• "We imagine a world in 2050 where we can produce lab-grown meats and insect based proteins for mass-market consumption." (Moment RF/Getty Images)
China now has the largest number of obese children in the world. Joseph Zhou from China’s first food tech accelerator tells SBS about pending changes to China's food supply and the healthy food solutions of the future.
By
Joseph Zhou, Presented by
Yasmin Noone

20 Feb 2019 - 2:13 PM  UPDATED 21 Feb 2019 - 10:08 AM

China has the world's largest population of obese children: 15 million kids. According to the Global Burden of Disease report, there was 57 million obese adults living in China in 2015. This makes China the nation with the second largest population of obese adults in the world, with the US following behind at 79 million.

Joseph Zhou is managing partner at China’s first food tech accelerator Bits x Bites, a company that supports international food tech start-ups that will shape the future of good food in China. It aims to change the way people eat, and address food security and nutrition habits. 

Zhou talks to SBS about the innovative, sustainable and healthy food alternatives due to land on the Chinese dinner table soon. 


 

By 2050, the world’s population will not be fed in a conventional way through the conventional farming methods we use today.

We fear there won’t be enough arable lands to feed the growing population or enough land to continue with cow, pig, cattle or poultry farming forever. There are also issues of food safety (animal diseases) and health concerns (antibiotics and hormones) related to the production of meat-based businesses.

So what we see in the future will be a growing trend for alternative protein sources. We imagine a world in 2050 where we can produce lab-grown meats and insect based proteins for mass-market consumption.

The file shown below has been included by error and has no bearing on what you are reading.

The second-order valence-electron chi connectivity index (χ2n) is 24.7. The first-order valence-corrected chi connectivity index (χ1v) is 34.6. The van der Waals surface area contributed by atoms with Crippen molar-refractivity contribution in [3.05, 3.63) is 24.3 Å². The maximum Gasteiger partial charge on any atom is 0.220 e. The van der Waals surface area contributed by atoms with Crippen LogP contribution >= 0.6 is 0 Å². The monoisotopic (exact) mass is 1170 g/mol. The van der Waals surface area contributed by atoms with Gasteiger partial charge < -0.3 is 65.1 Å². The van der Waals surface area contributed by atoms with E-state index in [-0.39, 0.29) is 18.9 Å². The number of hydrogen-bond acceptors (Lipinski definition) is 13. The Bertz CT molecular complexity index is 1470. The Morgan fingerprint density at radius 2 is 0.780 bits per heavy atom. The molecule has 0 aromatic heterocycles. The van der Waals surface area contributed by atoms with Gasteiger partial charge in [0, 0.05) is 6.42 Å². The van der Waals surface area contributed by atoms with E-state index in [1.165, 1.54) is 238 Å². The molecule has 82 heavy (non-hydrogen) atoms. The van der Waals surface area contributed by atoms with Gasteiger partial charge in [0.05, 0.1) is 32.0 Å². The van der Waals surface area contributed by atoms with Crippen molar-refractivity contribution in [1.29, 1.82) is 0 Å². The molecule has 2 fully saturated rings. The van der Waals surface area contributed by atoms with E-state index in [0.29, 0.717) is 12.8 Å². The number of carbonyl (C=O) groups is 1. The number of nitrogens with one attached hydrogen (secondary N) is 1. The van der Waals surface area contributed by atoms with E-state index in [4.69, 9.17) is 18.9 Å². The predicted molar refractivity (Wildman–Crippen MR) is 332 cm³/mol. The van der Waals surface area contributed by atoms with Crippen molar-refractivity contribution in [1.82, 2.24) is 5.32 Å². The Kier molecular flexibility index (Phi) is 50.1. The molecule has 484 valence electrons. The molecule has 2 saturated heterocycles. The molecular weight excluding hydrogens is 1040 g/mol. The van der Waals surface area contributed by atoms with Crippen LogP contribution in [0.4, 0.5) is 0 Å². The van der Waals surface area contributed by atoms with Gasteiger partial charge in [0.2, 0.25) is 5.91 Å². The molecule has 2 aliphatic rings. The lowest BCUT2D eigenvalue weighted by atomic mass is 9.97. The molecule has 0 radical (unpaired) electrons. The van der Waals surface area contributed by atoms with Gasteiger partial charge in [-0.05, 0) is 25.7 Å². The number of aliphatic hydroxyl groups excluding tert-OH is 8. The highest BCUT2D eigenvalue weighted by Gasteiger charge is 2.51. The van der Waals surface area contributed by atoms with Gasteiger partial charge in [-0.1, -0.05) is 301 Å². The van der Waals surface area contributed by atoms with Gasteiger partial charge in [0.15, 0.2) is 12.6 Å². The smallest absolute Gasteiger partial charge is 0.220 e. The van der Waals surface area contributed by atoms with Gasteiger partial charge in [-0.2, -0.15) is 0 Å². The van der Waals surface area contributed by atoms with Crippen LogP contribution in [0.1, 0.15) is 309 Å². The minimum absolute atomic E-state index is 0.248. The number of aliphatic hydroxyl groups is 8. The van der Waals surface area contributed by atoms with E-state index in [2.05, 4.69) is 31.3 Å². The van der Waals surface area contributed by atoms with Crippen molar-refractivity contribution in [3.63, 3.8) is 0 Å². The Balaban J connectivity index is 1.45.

But every country, not just China, is pressing to develop new sources of protein. 

This trend also aligns with the Chinese government’s direction in food, as the government issued dietary guidelines state that it wants the population to cut meat consumption by 50 per cent by 2030.

But every country, not just China, is pressing to develop new sources of protein. This is also happening in the US, Europe and South-East Asia – it’s just that the demand and [food solutions] will be different.

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Silkworm snacks

We’re seeing entrepreneurs trying to move insect-based products to market. 

We have invested in a company working on an insect-based protein using silkworms. The company process the pupa and make it into a very nutritious snack. The snack will be 20 percent of protein and can serve as an alternative protein source. It hasn’t been launched in the market but it is coming out in the near future.

As a food concept, silkworms are very common in China as we have an insect-eating culture. You can even find pupa in the wet market. You buy it and then pan fry or grill it to eat as a main dish.